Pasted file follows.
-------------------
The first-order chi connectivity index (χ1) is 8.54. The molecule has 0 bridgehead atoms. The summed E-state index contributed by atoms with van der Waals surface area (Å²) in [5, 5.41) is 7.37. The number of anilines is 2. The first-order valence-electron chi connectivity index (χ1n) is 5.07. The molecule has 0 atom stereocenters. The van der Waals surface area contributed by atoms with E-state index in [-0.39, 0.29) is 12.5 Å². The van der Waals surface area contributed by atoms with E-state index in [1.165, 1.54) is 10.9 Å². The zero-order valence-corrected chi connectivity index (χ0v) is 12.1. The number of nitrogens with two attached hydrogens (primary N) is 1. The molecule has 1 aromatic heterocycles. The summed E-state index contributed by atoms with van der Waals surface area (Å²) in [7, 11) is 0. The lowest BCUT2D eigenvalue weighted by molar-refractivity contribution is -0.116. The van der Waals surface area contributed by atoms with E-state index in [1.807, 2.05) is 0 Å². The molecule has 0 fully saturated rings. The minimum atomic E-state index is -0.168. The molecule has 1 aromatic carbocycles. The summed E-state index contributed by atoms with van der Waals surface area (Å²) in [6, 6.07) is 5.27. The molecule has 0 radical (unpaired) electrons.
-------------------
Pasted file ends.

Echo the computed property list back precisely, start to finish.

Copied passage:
The first-order chi connectivity index (χ1) is 8.54. The molecule has 0 bridgehead atoms. The summed E-state index contributed by atoms with van der Waals surface area (Å²) in [5, 5.41) is 7.37. The number of anilines is 2. The first-order valence-electron chi connectivity index (χ1n) is 5.07. The molecule has 0 atom stereocenters. The van der Waals surface area contributed by atoms with E-state index in [-0.39, 0.29) is 12.5 Å². The van der Waals surface area contributed by atoms with E-state index in [1.165, 1.54) is 10.9 Å². The zero-order valence-corrected chi connectivity index (χ0v) is 12.1. The number of nitrogens with two attached hydrogens (primary N) is 1. The molecule has 1 aromatic heterocycles. The summed E-state index contributed by atoms with van der Waals surface area (Å²) in [7, 11) is 0. The lowest BCUT2D eigenvalue weighted by molar-refractivity contribution is -0.116. The van der Waals surface area contributed by atoms with E-state index in [1.807, 2.05) is 0 Å². The molecule has 0 fully saturated rings. The minimum atomic E-state index is -0.168. The molecule has 1 aromatic carbocycles. The summed E-state index contributed by atoms with van der Waals surface area (Å²) in [6, 6.07) is 5.27. The molecule has 0 radical (unpaired) electrons.